AWARDS CEREMONY AND CONVERSATION
2016 Osborn Elliott Prize for Excellence in Journalism on Asia
Asia Society has announced that Sudarsan Raghavan of The Washington Post has won the 2016 Osborn Elliott Prize for Excellence in Journalism on Asia, for a landmark, year-long series of articles on Afghanistan. Selected by an independent jury, Raghavan’s winning stories include investigative, profile, analysis and frontline reporting.
The award will be presented at a luncheon honoring Raghavan on Thursday, May 26, 2016 at Asia Society in New York. ABC News Anchor George Stephanopoulos and Jury Chair Marcus Brauchli will also participate in the event.
Now in its thirteenth year, the "Oz Prize" is the premier award for reporting on Asia. The Prize honors the late Osborn Elliott, a legendary journalist and longtime Newsweek editor.
Osborn Elliott set new standards for reporting and editing and became one of the earliest practitioners of "civic journalism" — the deliberate focusing of the journalistic enterprise on urgent issues of public policy.
2015: Team of Reporters, Bloomberg News
2014: Team of Reporters, Reuters
2013: Team of Reporters, Bloomberg News
2012: April Rabkin, Fast Company
2010: Keith Bradsher, The New York Times
2009: Team of Reporters, International Herald Tribune
2008: Shai Oster, The Wall Street Journal
2007: Evan Osnos, The Chicago Tribune
2006: Barbara Demick, The Los Angeles Times; Matthew McAllester, Newsday
2005: Philip P. Pan, The Washington Post
2004: John Pomfret, The Washington Post
2003: Elisabeth Rosenthal, The New York Times
About Osborn Elliott, 1924-2008
The Osborn Elliott Prize for Excellence in Journalism on Asia honors a legendary journalist whose inclusive public dialogue and civic engagement characterized his life’s work.
Oz Elliott’s career began with the New York Journal of Commerce and TIME magazine half a century ago. He moved to Newsweek, where he served as editor, editor-in-chief, CEO and chairman from 1961 to 1976. During his long tenure, Elliott significantly shaped a new and more populist journalism. By launching the “My Turn” feature, he opened the magazine to a broader range of public opinion, in addition to engaging such regular columnists as Paul Samuelson, Milton Friedman and Meg Greenfield. His proudest accomplishment during those years was Newsweek’s outspoken support for the emerging civil rights movement: in 1963 he devoted a special issue to African-Americans.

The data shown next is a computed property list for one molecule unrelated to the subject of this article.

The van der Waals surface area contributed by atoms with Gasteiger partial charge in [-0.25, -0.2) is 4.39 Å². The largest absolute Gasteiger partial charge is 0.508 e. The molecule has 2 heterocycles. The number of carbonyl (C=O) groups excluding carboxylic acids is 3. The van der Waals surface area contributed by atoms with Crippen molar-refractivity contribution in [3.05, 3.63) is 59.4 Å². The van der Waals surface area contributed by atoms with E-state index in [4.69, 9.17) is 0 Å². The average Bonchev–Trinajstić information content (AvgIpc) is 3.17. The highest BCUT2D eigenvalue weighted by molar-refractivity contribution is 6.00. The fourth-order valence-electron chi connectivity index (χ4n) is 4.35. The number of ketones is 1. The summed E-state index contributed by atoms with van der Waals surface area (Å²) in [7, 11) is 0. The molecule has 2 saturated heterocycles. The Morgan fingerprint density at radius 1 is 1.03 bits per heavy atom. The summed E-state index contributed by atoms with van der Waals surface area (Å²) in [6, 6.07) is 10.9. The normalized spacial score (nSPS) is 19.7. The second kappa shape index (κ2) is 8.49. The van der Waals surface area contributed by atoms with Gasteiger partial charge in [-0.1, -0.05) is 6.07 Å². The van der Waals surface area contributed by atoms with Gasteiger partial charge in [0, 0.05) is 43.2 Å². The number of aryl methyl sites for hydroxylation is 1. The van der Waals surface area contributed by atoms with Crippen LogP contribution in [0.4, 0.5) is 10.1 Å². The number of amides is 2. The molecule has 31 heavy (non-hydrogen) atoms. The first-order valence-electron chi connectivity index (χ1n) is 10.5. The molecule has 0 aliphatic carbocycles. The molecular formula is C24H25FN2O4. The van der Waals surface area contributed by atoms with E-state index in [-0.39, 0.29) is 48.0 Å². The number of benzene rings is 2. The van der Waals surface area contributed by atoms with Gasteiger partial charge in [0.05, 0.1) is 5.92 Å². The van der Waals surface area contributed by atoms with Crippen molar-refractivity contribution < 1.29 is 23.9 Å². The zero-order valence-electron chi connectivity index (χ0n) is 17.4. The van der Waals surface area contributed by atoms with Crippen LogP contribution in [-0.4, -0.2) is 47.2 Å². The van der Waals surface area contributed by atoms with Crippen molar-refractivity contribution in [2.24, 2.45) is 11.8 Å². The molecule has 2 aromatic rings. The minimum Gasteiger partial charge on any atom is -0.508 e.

Civic duty and journalism were constant themes in his life. In 1975 Oz Elliott became founding chairman of the Citizens Committee for NYC. A year later he became New York’s first Deputy Mayor for Economic Development. This was followed by 15 years as dean and professor at the Columbia University Graduate School of Journalism, where he established the Poliak Center for First Amendment Studies and the Delacorte Center for Magazine Journalism. In 1992 he led a march on Washington of 250,000 people protesting the federal neglect of U.S. cities.
Oz Elliott was a fellow of the American Academy of Arts and Sciences. He served on numerous boards, including Asia Society, the American Museum of Natural History, the New York Public Library and Harvard’s Board of Overseers. He was among the first to be inducted into the Magazine Editors Hall of Fame. He served on the Pulitzer Prize Board, wrote books, and received honorary degrees and many journalism awards. Through his leadership as a civic journalist and civic stalwart, he inspired and trained thousands to become active partners in shaping our society. Though Oz died in 2008, his contribution is a lasting legacy.